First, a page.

Teams that commit the fewest turnovers generally win more football games. Teams that turn the ball over frequently generally lose more football games. These are fairly safe axioms to live by, because more often than not they hold true.
But not always, especially in the sometimes-backward Pac-12, where the offense is fast and furious and the defense is underrated.
An examination of turnover margin in the league the last three seasons reveals some very interesting results, trends and trend-busters.
Here’s how Pac-12 teams have shaped up the last three seasons:
Some intriguing takeaways (pun intended):
Stanford, the two-time defending conference champion, is well known for its hard-nosed defense. Yet in 2013, it had a turnover margin of zero (19 takeaways, 19 turnovers) and the Cardinal are in the lower half of the league the last three seasons in total turnovers generated. Worth noting, however, that Stanford also takes care of the ball better than anyone in the league, with a conference-low 54 turnovers in the last three seasons.
Oregon has more takeaways than any team in the conference the last three seasons, including a robust turnover margin of plus-21 for the 2012 season (tops in the league for a single-season over that three-year stretch). Wait a second: Doesn’t Oregon catch flak for not playing defense? Huh. The Ducks are second in the league behind Stanford with just 57 turnovers over the last three seasons.
Only Arizona State, Oregon and Washington had a positive turnover margin in 2011, 2012 and 2013.
Only California, Colorado and Washington State had a negative turnover margin in all three seasons.
Stanford is the only team to have a zero margin in a season during the last three years.
ASU is the only team in the league to have at least 30 takeaways in all three seasons.
During that three-year stretch, only two teams have created more turnovers than Oregon State. During that same stretch, only two teams have committed more turnovers than Oregon State. So while the Beavers' 83 takeaways look great on paper, the 80 turnovers don’t. Makes sense that in the Beavers' best season, 2012, they had a plus-8 margin with 31 takeaways and 23 turnovers. In its worst, 2011, it was minus-8 with 23 takeaways and 31 turnovers.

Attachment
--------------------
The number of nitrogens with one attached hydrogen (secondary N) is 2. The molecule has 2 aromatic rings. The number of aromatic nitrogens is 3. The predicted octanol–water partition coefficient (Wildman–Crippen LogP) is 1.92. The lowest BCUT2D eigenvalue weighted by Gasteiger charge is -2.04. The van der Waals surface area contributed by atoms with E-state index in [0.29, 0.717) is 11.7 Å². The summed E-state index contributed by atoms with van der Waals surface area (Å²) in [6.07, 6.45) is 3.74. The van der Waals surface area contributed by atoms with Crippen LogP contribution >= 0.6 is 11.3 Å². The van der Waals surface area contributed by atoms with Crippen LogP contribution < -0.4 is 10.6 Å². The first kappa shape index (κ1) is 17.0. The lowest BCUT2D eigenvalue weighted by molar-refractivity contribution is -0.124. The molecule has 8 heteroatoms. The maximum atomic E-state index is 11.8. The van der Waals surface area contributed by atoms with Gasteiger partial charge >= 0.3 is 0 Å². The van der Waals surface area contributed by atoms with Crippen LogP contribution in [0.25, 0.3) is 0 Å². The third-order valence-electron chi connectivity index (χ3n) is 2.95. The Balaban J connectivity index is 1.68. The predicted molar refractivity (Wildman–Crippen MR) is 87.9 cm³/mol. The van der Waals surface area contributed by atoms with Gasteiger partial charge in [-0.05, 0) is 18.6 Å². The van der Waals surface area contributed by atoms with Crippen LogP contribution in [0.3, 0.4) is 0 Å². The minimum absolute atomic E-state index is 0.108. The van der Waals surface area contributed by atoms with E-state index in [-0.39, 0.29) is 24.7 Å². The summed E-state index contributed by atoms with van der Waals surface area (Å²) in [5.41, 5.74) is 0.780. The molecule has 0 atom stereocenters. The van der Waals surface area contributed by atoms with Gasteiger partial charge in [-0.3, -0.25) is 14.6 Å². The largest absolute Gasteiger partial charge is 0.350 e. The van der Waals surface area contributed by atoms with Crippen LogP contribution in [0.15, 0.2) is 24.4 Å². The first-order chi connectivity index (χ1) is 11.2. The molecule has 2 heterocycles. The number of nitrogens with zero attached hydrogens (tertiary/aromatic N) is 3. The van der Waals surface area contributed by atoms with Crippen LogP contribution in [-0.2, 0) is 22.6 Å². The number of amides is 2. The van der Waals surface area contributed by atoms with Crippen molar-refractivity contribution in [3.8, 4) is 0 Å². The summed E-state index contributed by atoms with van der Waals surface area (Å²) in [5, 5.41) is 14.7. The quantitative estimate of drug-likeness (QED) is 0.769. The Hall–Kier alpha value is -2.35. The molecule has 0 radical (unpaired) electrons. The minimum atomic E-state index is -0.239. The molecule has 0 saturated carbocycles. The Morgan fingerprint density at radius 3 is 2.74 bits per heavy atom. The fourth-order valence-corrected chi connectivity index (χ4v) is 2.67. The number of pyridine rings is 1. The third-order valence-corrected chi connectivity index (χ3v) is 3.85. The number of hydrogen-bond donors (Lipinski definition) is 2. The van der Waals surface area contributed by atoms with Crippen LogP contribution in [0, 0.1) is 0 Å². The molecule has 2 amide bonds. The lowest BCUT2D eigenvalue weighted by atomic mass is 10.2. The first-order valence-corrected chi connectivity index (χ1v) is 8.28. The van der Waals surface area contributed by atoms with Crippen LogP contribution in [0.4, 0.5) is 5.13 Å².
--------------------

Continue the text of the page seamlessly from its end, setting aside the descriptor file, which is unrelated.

Washington State has the most total turnovers (86) in the last three years. But Colorado has the worst turnover margin. Worth noting that last season the Buffs cut their margin down to minus-3 from the minus-19 in 2012.
USC tied with Colorado in 2012 for most turnovers in the league (34). So despite 71 takeaways the last three seasons, their 69 turnovers gives the Trojans only a plus-2 margin. Worth noting that after back-to-back seaspns of negative turnover margin in 2011 and 2012, USC was on the plus side last season at plus-5.
Arizona reached the plus side of the turnover margin last season (plus-4) after back-to-back seasons of negative margin in 2011 and 2012.
The most turnovers in a season in the three-year stretch was from Washington State, which had 35 last season.
The most takeaways in a season in the three-year stretch was by Oregon, which had 40 in 2012.
Washington’s much-maligned defense of 2011 still finished the season with a plus-1 turnover margin. Though during the last two seasons under then-coordinator Justin Wilcox (now with Steve Sarkisian at USC), the Huskies are plus-12.
The fewest turnovers in a season in the last three seasons is 16 – both from Washington and UCLA last season. Stanford is the only team in the conference to be in the teens in turnovers all three years.
Until last season, Utah had been solid at getting takeaways. It led the Pac-12 in turnovers and turnover margin in 2011 (33 takeaways, plus-10 margin). Even in 2012, the Utes were on the plus side, but failed to make a bowl game. Last year Utah dipped to minus-9.
So as you can see, there is obviously some correlation between turnovers and wins/losses. The three Pac-12 teams that didn’t make the postseason last season -- Cal, Colorado and Utah -- each had negative turnover margins.
But it’s not a hard-and-fast rule that the team that has the most turnovers will lose every game and the team with the most takeaways wins. Stanford is a perfect example of that, winning the league last season with an even margin. You don’t need a lot of takeaways to play great defense, but it doesn’t hurt, either.